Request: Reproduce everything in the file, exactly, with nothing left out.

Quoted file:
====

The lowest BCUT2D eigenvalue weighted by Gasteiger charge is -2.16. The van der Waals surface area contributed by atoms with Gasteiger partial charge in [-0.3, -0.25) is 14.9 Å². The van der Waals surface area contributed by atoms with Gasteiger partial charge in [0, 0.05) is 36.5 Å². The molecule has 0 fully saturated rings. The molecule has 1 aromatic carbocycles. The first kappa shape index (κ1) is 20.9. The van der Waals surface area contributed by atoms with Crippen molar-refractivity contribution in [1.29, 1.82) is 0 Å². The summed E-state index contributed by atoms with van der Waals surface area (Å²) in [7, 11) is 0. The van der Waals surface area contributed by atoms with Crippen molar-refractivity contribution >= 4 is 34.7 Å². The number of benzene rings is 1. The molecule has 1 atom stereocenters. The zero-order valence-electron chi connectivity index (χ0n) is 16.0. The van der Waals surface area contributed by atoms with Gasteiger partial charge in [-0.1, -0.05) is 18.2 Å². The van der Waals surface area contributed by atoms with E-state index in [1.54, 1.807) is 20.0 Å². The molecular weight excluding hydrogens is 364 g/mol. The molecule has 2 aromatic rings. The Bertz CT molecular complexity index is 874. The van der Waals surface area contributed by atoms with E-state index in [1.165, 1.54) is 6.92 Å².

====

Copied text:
The lowest BCUT2D eigenvalue weighted by Gasteiger charge is -2.16. The van der Waals surface area contributed by atoms with Gasteiger partial charge in [-0.3, -0.25) is 14.9 Å². The van der Waals surface area contributed by atoms with Gasteiger partial charge in [0, 0.05) is 36.5 Å². The molecule has 0 fully saturated rings. The molecule has 1 aromatic carbocycles. The first kappa shape index (κ1) is 20.9. The van der Waals surface area contributed by atoms with Crippen molar-refractivity contribution in [1.29, 1.82) is 0 Å². The summed E-state index contributed by atoms with van der Waals surface area (Å²) in [7, 11) is 0. The van der Waals surface area contributed by atoms with Crippen molar-refractivity contribution >= 4 is 34.7 Å². The number of benzene rings is 1. The molecule has 1 atom stereocenters. The zero-order valence-electron chi connectivity index (χ0n) is 16.0. The van der Waals surface area contributed by atoms with Gasteiger partial charge in [-0.1, -0.05) is 18.2 Å². The van der Waals surface area contributed by atoms with E-state index in [1.54, 1.807) is 20.0 Å². The molecular weight excluding hydrogens is 364 g/mol. The molecule has 2 aromatic rings. The Bertz CT molecular complexity index is 874. The van der Waals surface area contributed by atoms with E-state index in [1.165, 1.54) is 6.92 Å².